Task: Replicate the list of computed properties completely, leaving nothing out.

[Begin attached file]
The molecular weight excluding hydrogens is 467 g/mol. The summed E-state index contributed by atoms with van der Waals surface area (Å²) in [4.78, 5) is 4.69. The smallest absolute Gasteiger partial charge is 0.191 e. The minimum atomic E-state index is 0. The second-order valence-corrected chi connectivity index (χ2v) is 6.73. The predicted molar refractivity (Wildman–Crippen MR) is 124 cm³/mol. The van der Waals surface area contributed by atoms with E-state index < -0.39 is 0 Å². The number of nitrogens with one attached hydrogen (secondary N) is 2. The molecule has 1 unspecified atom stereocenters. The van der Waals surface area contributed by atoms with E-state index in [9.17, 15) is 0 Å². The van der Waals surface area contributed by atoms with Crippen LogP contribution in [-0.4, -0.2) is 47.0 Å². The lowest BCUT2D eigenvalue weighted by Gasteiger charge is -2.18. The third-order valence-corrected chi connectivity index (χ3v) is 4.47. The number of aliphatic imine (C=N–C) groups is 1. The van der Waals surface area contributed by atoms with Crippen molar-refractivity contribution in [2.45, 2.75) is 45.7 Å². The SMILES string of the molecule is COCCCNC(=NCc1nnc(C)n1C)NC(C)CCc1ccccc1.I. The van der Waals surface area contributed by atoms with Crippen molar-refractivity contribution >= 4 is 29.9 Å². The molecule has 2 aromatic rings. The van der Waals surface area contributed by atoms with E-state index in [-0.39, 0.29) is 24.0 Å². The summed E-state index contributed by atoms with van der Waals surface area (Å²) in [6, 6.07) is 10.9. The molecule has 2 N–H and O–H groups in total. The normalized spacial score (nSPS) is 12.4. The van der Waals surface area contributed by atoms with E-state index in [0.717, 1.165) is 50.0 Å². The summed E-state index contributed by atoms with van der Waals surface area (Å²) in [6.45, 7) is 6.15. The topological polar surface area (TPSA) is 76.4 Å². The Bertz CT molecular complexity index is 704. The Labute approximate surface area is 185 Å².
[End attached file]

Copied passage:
The molecular weight excluding hydrogens is 467 g/mol. The summed E-state index contributed by atoms with van der Waals surface area (Å²) in [4.78, 5) is 4.69. The smallest absolute Gasteiger partial charge is 0.191 e. The minimum atomic E-state index is 0. The second-order valence-corrected chi connectivity index (χ2v) is 6.73. The predicted molar refractivity (Wildman–Crippen MR) is 124 cm³/mol. The van der Waals surface area contributed by atoms with E-state index < -0.39 is 0 Å². The number of nitrogens with one attached hydrogen (secondary N) is 2. The molecule has 1 unspecified atom stereocenters. The van der Waals surface area contributed by atoms with E-state index in [9.17, 15) is 0 Å². The van der Waals surface area contributed by atoms with Crippen LogP contribution in [-0.4, -0.2) is 47.0 Å². The lowest BCUT2D eigenvalue weighted by Gasteiger charge is -2.18. The third-order valence-corrected chi connectivity index (χ3v) is 4.47. The number of aliphatic imine (C=N–C) groups is 1. The van der Waals surface area contributed by atoms with Crippen molar-refractivity contribution in [2.45, 2.75) is 45.7 Å². The SMILES string of the molecule is COCCCNC(=NCc1nnc(C)n1C)NC(C)CCc1ccccc1.I. The van der Waals surface area contributed by atoms with Crippen molar-refractivity contribution >= 4 is 29.9 Å². The molecule has 2 aromatic rings. The van der Waals surface area contributed by atoms with E-state index in [-0.39, 0.29) is 24.0 Å². The summed E-state index contributed by atoms with van der Waals surface area (Å²) in [6, 6.07) is 10.9. The molecule has 2 N–H and O–H groups in total. The normalized spacial score (nSPS) is 12.4. The van der Waals surface area contributed by atoms with E-state index in [0.717, 1.165) is 50.0 Å². The summed E-state index contributed by atoms with van der Waals surface area (Å²) in [6.45, 7) is 6.15. The topological polar surface area (TPSA) is 76.4 Å². The Bertz CT molecular complexity index is 704. The Labute approximate surface area is 185 Å².